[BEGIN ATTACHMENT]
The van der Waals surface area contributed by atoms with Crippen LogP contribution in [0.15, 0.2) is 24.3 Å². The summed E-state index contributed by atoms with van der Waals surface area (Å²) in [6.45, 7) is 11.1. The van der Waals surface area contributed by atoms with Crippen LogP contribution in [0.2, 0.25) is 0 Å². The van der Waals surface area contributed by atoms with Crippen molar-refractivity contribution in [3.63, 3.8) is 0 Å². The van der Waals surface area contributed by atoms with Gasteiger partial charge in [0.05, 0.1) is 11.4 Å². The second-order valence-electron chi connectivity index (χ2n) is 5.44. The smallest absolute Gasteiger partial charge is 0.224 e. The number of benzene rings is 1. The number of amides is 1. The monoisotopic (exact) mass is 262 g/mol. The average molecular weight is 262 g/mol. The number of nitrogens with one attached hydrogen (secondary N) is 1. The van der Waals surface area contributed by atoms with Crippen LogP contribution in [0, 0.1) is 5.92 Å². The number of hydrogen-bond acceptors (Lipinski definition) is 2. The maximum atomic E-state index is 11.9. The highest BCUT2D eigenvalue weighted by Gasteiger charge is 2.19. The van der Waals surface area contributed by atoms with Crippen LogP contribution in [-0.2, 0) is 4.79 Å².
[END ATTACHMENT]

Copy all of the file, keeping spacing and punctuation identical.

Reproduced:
The van der Waals surface area contributed by atoms with Crippen LogP contribution in [0.15, 0.2) is 24.3 Å². The summed E-state index contributed by atoms with van der Waals surface area (Å²) in [6.45, 7) is 11.1. The van der Waals surface area contributed by atoms with Crippen LogP contribution in [0.2, 0.25) is 0 Å². The van der Waals surface area contributed by atoms with Crippen molar-refractivity contribution in [3.63, 3.8) is 0 Å². The van der Waals surface area contributed by atoms with Gasteiger partial charge in [0.05, 0.1) is 11.4 Å². The second-order valence-electron chi connectivity index (χ2n) is 5.44. The smallest absolute Gasteiger partial charge is 0.224 e. The number of benzene rings is 1. The number of amides is 1. The monoisotopic (exact) mass is 262 g/mol. The average molecular weight is 262 g/mol. The number of nitrogens with one attached hydrogen (secondary N) is 1. The van der Waals surface area contributed by atoms with Crippen LogP contribution in [0, 0.1) is 5.92 Å². The number of hydrogen-bond acceptors (Lipinski definition) is 2. The maximum atomic E-state index is 11.9. The highest BCUT2D eigenvalue weighted by Gasteiger charge is 2.19. The van der Waals surface area contributed by atoms with Crippen LogP contribution in [-0.2, 0) is 4.79 Å².